23     Ancona or Frankfurt.  I flew to Frankfurt twice and once to Ancona

24     because that was the last flight, there wasn't going to be another one

25     for a week.  So I said, I'll go to Ancona, and then I drove on from

Page 42713

 1     there.

 2        Q.   Tell us, did you ever use the tunnel below the airport to get

 3     out?

 4        A.   Yes.

 5        Q.   Did you ever have the opportunity of personally seeing any

 6     military equipment and weapons being transported to Sarajevo?

 7        A.   Well, there's nothing secret about this.  Whatever was

 8     transported there -- well, I mean, the tunnel was made for those

 9     purposes.  That was the only purpose of that tunnel.

10        Q.   After the visit of Mr. Tudjman to Sarajevo that you discussed

11     before the break, did you notice a different, more intensive delivery of

12     weapons?

13        A.   Weapons began to arrive more regularly, and even before that, it

14     was said that we have enough weapons over there in Split.

15             JUDGE ORIE:  Mr. Weber.

16             MR. WEBER:  The question was leading.

17             JUDGE MOLOTO:  Very.

18             JUDGE ORIE:  Yes, Mr. Stojanovic.

19             JUDGE FLUEGGE:  The previous one as well.

20             JUDGE ORIE:  What should we do to remind you of avoiding such

21     leading questions, Mr. Stojanovic?  I think we're ...

22             MR. STOJANOVIC: [Interpretation] I will mind your instruction,

23     Your Honour.

24             JUDGE ORIE:  Yes.  Please do so.

25             MR. STOJANOVIC: [Interpretation]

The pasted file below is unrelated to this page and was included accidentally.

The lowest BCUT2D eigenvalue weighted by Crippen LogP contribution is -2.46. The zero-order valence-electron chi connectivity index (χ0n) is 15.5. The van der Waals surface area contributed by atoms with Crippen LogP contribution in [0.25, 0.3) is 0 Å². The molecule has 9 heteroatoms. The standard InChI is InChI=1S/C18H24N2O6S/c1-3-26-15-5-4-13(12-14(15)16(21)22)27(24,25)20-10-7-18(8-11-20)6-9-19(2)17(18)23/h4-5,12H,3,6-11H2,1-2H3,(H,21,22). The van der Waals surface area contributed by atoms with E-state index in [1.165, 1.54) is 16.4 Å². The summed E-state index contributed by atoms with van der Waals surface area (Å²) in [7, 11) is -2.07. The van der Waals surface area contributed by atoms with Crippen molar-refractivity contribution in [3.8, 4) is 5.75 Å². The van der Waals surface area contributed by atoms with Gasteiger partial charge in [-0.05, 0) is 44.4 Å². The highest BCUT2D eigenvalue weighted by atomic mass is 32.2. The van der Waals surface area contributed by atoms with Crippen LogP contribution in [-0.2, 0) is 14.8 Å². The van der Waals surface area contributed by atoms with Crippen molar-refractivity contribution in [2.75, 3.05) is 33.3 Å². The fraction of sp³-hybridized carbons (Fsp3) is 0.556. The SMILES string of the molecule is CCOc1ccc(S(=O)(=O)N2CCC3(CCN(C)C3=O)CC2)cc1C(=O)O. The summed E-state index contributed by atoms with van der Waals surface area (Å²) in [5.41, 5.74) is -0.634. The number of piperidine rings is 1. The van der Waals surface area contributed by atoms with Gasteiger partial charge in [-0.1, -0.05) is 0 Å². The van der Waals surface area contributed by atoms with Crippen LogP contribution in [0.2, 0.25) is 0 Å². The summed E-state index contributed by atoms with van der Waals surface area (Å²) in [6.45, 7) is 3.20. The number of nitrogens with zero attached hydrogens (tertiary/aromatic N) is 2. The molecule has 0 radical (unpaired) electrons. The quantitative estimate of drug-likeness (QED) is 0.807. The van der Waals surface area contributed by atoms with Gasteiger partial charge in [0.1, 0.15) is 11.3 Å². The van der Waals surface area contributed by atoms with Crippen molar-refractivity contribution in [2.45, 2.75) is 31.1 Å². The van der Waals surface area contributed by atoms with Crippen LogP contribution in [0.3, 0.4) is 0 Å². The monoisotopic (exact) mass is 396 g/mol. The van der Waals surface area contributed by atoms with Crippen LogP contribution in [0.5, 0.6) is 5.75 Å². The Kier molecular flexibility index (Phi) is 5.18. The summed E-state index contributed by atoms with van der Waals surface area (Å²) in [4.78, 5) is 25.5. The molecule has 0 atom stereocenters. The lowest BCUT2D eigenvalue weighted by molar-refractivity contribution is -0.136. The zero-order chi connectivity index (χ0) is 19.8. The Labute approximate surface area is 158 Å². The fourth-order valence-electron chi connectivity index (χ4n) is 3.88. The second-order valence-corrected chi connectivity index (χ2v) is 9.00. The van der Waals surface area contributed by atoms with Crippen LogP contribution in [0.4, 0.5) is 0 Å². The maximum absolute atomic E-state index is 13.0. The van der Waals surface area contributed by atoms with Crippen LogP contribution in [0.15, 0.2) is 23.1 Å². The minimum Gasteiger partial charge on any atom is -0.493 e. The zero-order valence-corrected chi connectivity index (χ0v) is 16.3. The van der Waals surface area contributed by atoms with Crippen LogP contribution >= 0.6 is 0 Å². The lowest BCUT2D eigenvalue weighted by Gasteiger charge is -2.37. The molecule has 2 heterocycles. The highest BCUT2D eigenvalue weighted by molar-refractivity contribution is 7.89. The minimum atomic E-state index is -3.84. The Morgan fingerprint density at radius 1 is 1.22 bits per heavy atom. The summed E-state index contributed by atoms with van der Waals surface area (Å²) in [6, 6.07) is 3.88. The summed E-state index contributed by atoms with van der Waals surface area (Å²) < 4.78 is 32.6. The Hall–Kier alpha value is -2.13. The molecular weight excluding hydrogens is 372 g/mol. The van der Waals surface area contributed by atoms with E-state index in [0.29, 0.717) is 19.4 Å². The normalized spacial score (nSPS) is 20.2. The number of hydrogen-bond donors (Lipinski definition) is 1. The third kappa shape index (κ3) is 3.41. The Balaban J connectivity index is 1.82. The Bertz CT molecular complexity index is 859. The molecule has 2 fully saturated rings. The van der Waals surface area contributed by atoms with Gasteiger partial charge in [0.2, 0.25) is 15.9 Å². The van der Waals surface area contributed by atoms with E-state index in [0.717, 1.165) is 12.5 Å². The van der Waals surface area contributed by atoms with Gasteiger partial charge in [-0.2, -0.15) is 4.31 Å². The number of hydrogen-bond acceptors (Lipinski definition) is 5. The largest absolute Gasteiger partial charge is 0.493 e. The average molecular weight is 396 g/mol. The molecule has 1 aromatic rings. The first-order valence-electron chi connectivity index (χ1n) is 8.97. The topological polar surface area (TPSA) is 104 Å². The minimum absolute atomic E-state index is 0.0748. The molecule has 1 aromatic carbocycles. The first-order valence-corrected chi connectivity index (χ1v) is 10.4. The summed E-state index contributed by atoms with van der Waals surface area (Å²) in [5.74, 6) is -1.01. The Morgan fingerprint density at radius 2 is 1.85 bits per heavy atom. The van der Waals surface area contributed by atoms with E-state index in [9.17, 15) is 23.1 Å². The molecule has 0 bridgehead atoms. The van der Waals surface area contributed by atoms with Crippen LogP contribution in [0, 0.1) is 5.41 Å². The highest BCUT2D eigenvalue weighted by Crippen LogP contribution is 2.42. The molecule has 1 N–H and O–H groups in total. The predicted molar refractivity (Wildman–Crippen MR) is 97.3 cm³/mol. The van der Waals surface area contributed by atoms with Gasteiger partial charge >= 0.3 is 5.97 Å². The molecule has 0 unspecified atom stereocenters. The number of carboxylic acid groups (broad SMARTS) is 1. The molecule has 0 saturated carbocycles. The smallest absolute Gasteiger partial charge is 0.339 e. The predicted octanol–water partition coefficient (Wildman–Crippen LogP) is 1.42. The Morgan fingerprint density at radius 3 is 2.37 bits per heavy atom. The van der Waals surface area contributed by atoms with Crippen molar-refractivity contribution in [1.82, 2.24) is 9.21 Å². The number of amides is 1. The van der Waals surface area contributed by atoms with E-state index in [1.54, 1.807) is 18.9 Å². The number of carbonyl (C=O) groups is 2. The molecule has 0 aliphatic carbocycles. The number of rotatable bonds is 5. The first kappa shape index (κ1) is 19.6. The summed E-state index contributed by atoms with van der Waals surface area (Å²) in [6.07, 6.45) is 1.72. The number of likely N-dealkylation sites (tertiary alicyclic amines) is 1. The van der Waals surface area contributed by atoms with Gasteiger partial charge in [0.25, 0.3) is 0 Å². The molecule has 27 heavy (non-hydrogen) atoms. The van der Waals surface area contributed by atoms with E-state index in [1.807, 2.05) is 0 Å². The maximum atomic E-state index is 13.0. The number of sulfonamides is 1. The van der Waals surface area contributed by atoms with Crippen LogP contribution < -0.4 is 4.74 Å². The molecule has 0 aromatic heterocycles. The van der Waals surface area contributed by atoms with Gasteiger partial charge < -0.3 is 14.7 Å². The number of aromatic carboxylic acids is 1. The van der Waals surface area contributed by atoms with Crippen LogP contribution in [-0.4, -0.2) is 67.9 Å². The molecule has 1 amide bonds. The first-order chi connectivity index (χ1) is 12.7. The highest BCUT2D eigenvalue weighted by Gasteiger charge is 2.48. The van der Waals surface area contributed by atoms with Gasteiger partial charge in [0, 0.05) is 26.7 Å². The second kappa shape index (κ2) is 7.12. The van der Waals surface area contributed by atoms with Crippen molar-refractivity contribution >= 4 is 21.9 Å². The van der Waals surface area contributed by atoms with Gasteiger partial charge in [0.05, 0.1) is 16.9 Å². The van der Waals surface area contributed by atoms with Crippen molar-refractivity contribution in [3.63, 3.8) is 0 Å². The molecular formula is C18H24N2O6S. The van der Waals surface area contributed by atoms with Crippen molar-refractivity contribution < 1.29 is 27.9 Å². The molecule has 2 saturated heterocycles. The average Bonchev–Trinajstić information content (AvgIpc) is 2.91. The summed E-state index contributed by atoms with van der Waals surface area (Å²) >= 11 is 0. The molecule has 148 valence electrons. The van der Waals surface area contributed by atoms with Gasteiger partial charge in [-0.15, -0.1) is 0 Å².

Page 42714

 1        Q.   You started saying something, Witness.

 2        A.   Can I speak freely in private session?

 3        Q.   If you wish for a private session, we can organise it.

 4        A.   I have to explain how the weapons came in and then I have to

 5     mention Germany and names and humanitarian aid.

 6             MR. STOJANOVIC: [Interpretation] Your Honour, with your leave,

 7     could we now go into private session?

 8             JUDGE ORIE:  What the witness told us is not a reason to go into

 9     private session.  You can -- as long as it doesn't reveal your identity,

10     you can speak freely about Germany or whatever, humanitarian aid, names

11     in Germany, everything is fine as long as it does not reveal your

12     identity.

13             So please tell us whether you would continue in open session.

14             THE WITNESS: [Interpretation] Let me just ask.  (redacted)

15     (redacted)  Now if I have to

16     mention -- in fact, the Prosecutor reacted.  Now I have to mention it

17     again.